Median retirement savings for those 25 to 34? Zero dollars
Originally published at mybudget360.com
If actions are a method of gauging interests Americans have little desire or ability to prepare for retirement. In fact, the amount of money saved for retirement is absolutely shocking on the low side. When you mention that the American per capita wage is $26,000 people seem shocked. This figure doesn’t coincide with the spend happy media’s perception of the American family. Even after the lows of the recession, much of the employment recovery has come via low wage jobs and cutting back pay.
Saving money can only be accomplished if people have enough left over each month after necessities are taken care of. Many financial blogs seem to speak to a small portion of society and fully ignore the overarching data. For example, the median retirement savings amount for those 25 to 34 is $0. That is right, the majority of young Americans don’t even have a penny saved to their name. Do not think that as you move up the scale that things get all that better. We have an epic crisis when it comes to saving for retirement.
Is anyone saving for retirement?
The below chart is rather startling:
Source: National Institute on Retirement Security
What we find in the above chart is that most Americans are flat broke when it comes to saving for retirement. You might say that those 25 to 34 years of age have simply avoided dealing with the future. However, this is the most indebted young cohort of Americans we have ever seen largely due to student debt. Yet look at the other age brackets. The median amount saved for those 35 to 44 is $1,400 (one month of rent and food in many parts of the country). Those 45 to 54 do a little bit better coming in at $10,100. Those 55 to 64? About $12,000.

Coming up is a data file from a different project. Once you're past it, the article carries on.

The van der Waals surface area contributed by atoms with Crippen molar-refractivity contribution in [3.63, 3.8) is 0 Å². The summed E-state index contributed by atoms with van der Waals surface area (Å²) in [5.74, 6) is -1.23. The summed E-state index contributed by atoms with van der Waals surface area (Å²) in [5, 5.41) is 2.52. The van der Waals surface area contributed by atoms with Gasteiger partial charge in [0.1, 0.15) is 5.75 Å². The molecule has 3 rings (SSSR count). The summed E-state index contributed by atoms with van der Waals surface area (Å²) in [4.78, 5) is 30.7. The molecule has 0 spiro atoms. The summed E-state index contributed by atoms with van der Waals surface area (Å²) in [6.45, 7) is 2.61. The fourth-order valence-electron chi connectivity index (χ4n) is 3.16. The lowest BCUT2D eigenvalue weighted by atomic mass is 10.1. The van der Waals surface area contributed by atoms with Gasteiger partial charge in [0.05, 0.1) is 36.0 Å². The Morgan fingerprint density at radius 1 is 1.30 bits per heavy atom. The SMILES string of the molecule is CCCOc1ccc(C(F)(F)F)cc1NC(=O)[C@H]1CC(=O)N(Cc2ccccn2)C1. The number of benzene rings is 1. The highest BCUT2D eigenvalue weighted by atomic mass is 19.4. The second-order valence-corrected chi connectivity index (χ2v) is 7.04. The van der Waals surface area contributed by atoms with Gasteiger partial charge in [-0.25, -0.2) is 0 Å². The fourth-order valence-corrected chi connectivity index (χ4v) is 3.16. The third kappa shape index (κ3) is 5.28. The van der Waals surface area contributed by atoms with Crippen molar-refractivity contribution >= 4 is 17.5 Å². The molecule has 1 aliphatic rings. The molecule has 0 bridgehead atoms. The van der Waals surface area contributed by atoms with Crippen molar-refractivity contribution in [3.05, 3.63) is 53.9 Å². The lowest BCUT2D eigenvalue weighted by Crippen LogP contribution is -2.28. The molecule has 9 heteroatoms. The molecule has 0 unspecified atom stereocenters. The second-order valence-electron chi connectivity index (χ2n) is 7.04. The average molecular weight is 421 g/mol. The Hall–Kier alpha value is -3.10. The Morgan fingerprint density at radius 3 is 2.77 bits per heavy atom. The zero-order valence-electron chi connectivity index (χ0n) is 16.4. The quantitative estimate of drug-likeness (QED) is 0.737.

In total, the median saved for retirement by all US households is $3,000.
Even those with retirement accounts (obviously a small figure) have a median amount saved of $40,000. The $3,000 figure should shock people into realizing that programs like Social Security are going to become the default “retirement plan” for millions.
Why so little saved? First, as we have discussed, inflation is slowly eroding the purchasing power of the American household income. In the last decade, healthcare, college, housing, and food have all gone up in costs considerably while wages have gone in reverse. That is a big problem. Modest inflation is troubling when wages are stuck.
The disappearing of pensions means many Americans have no plan for retirementCouple this dismal savings for retirement with the disappearing pension and you realize that the default plan for most Americans when it comes to retirement is no plan at all:
Back in 1980 60 percent of Americans had some sort of pension. Today it is down to 10 percent and the trend is obvious. The red line above ties in with our first chart. Most companies offer 401ks but these are optional. Clearly most Americans have proceeded with saving for retirement with:
-1. Not saving at all (reflected in the current figures)So we are left with a couple of decades of flat out no plan for retirement outside of what you would get from Social Security. Given our massive government debt, is this really going to be healthy moving forward? Social Security is a pay as you go system and this will depend on younger workers (which as you see, have virtually no money to their name).
-2. Inability to save (which for younger cohorts is very likely)
It is a troubling issue and we definitely have an epic crisis when it comes to saving for retirement. It helps to explain why we have 47 million Americans now dependent on food stamps. Yet seeing these figures makes you pause, that is for sure. Saving for retirement is a slow race, like the fable of the tortoise and the hare. It appears that most have been living the hare’s life and not saving anything at all. For the higher age brackets, there is very little that can be done. Putting away $500 a month at 20 can make a big difference at 60 but starting at 50? Not much especially given the insane volatility of the stock market. Of course, as with many things, this is something that we will deal with when it blows out of complete proportion.